The first thing I should do is apologize for my dearth of posting lately. Yes, I know that I still have two full travelogue entries to write, a plethora of societal outrages to comment upon, and a host of people that I have to fully recognize or write back from my trip. I've just been beat, that's all. I came back from my vacation to find myself working three overtime shifts at the office and dealing with a virtual maelstrom of e-mail, bills, and chores around the house. It's been awfully tiring, and at the end of the day I haven't had the energy to blog. That's not to say that I couldn't blog, of course, but it's just that I don't like it when I write something that isn't up to the Standards of Quality and Purity which You, My Readers, Expect. Further, the way I see it, if it gets on my nerves all that much, it must really grate on yours. So when I don't feel up to it, I take a break.

See. Now I'm rambling. Gad.

Although, as I write now, I am finding to my horror that it is officially the Close of My Weekend. Good heavens, where the deuce did this weekend go? Where did this week go, for that matter? It flew by like a Stealth bomber. And it's not like I can get this week back, either. I suppose it's a irritating feeling because I don't feel like I've accomplished anything at all. Sure, I did a lot of work, and that's always a good thing; but boy! I wish I had worked more on The Great American Novel, or discovered some new restaurant here in town, or even filed my bills. I did none of these things. Instead, I was feckless and indolent. Even worse, the last thing I want to do right now is sleep, despite the fact I have to be at work ... ah ... nine hours and thirteen minutes from now.

No, wait, nine hours and twelve minutes. Shit.

Perhaps part of my lethargy is related to the neoisolationist feelings I've been having lately. Perhaps neoisolationist isn't the right word, but I certainly do feel a bit withdrawn. For instance, I am finding, much to my surprise, that I really don't give a damn about the bleating of Hollywood actors who claim they've been subjected to the dark forces of the New McCarthyism. Nor, at present, am I giving a damn about U.S.-European relations, the Stanley Cup playoffs, or how much my sinus medication costs. All of these things can usually get me in an excitable state, if not downright hysterical one. Instead, I feel blahed.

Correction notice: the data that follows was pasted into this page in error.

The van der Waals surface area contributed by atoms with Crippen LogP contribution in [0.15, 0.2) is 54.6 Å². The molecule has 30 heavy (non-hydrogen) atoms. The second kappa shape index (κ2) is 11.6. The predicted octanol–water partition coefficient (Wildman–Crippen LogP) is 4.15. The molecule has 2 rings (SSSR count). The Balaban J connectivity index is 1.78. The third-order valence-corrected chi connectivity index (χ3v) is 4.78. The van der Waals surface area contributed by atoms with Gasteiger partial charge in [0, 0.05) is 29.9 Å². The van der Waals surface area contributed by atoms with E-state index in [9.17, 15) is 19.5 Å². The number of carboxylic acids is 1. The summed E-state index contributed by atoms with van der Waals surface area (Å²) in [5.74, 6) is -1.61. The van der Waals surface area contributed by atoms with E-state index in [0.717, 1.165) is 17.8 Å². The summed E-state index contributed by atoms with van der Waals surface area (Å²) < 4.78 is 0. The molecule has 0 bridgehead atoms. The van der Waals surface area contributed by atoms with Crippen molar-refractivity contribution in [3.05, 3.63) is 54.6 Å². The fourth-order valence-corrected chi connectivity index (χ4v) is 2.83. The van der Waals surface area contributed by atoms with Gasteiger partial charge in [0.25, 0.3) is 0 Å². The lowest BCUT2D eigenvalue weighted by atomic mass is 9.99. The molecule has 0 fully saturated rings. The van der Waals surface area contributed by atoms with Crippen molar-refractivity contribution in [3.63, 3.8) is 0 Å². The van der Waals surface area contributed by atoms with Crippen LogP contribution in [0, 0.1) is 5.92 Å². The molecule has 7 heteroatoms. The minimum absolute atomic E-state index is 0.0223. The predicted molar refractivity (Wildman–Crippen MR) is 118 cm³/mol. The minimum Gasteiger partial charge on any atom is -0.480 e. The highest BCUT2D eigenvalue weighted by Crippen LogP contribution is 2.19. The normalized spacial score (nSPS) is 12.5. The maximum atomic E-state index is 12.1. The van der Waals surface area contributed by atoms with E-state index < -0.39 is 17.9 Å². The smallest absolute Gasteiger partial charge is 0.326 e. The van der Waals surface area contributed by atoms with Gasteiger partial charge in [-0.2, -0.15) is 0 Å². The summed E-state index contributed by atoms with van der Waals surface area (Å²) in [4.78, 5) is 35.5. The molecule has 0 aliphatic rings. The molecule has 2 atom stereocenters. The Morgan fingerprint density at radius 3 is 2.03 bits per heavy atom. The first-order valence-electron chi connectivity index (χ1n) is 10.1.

What to do about the situation? Right now, at any rate, the answer is simple: get some sleep, and lots of it. Perhaps in the morning I shall feel better and find myself out of this particularly dismal funk. Or, then again, maybe not. But hey, it's worth a shot.

  thus spake Benjamin on 20.4.03

I Hate Hospitals
So I went to my tiny mailbox tonight to empty a week's worth of mail, and I found two rather interesting notices therein. The first was from my insurance provider, informing me that I was only responsible for a tiny portion of the obscenely large hospital bill I had racked up back in January. You know, when I had the appendix put down. The second was from the hospital itself.

Of course, the two didn't match up. They never match up. But this is actually fine with me.

You see, this means I can delay paying the tiny portion that I rightfully owe the hospital for months on end. Even better, I can also probably take advantage of the confusion to escape some of those legitimate obligations. The way I see it, there's no way that I can be held spiritually or temporily liable for either paperwork delays or someone else's human error. And, if I'm going to be stuck in a bureaucratic nightmare for months on end, then I have a duty and obligation to myself to come out a winner via any means necessary.

But this isn't my real complaint, for it's clear even to me that the errata on these forms was created due to a one-week time-lapse between hospital and insurance provider. My complaint has to do with the bill from the hospital itself, which is reasonable in some areas but not in others.